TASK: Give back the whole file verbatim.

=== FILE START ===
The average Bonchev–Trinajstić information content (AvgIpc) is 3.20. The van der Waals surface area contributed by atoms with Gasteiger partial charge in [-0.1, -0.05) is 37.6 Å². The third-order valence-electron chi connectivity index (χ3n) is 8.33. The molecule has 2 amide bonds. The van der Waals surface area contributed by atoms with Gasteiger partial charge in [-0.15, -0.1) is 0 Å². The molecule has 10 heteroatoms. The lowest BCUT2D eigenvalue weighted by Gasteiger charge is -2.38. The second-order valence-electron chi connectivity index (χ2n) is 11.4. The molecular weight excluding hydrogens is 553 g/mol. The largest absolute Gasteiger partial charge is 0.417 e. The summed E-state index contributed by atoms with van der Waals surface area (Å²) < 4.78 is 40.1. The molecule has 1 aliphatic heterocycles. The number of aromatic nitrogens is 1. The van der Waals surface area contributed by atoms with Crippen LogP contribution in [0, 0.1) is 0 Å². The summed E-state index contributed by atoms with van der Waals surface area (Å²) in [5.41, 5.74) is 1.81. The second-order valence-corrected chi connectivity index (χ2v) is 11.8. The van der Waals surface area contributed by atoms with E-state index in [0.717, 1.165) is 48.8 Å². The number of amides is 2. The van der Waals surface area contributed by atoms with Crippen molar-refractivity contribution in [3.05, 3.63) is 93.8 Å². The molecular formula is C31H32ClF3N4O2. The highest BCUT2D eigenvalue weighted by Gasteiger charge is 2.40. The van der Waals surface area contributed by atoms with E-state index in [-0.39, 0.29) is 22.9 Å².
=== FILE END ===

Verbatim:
The average Bonchev–Trinajstić information content (AvgIpc) is 3.20. The van der Waals surface area contributed by atoms with Gasteiger partial charge in [-0.1, -0.05) is 37.6 Å². The third-order valence-electron chi connectivity index (χ3n) is 8.33. The molecule has 2 amide bonds. The van der Waals surface area contributed by atoms with Gasteiger partial charge in [-0.15, -0.1) is 0 Å². The molecule has 10 heteroatoms. The lowest BCUT2D eigenvalue weighted by Gasteiger charge is -2.38. The second-order valence-electron chi connectivity index (χ2n) is 11.4. The molecular weight excluding hydrogens is 553 g/mol. The largest absolute Gasteiger partial charge is 0.417 e. The summed E-state index contributed by atoms with van der Waals surface area (Å²) < 4.78 is 40.1. The molecule has 1 aliphatic heterocycles. The number of aromatic nitrogens is 1. The van der Waals surface area contributed by atoms with Crippen LogP contribution in [0, 0.1) is 0 Å². The summed E-state index contributed by atoms with van der Waals surface area (Å²) in [5.41, 5.74) is 1.81. The second-order valence-corrected chi connectivity index (χ2v) is 11.8. The van der Waals surface area contributed by atoms with E-state index in [0.717, 1.165) is 48.8 Å². The number of amides is 2. The van der Waals surface area contributed by atoms with Crippen molar-refractivity contribution in [3.05, 3.63) is 93.8 Å². The molecular formula is C31H32ClF3N4O2. The highest BCUT2D eigenvalue weighted by Gasteiger charge is 2.40. The van der Waals surface area contributed by atoms with E-state index in [-0.39, 0.29) is 22.9 Å².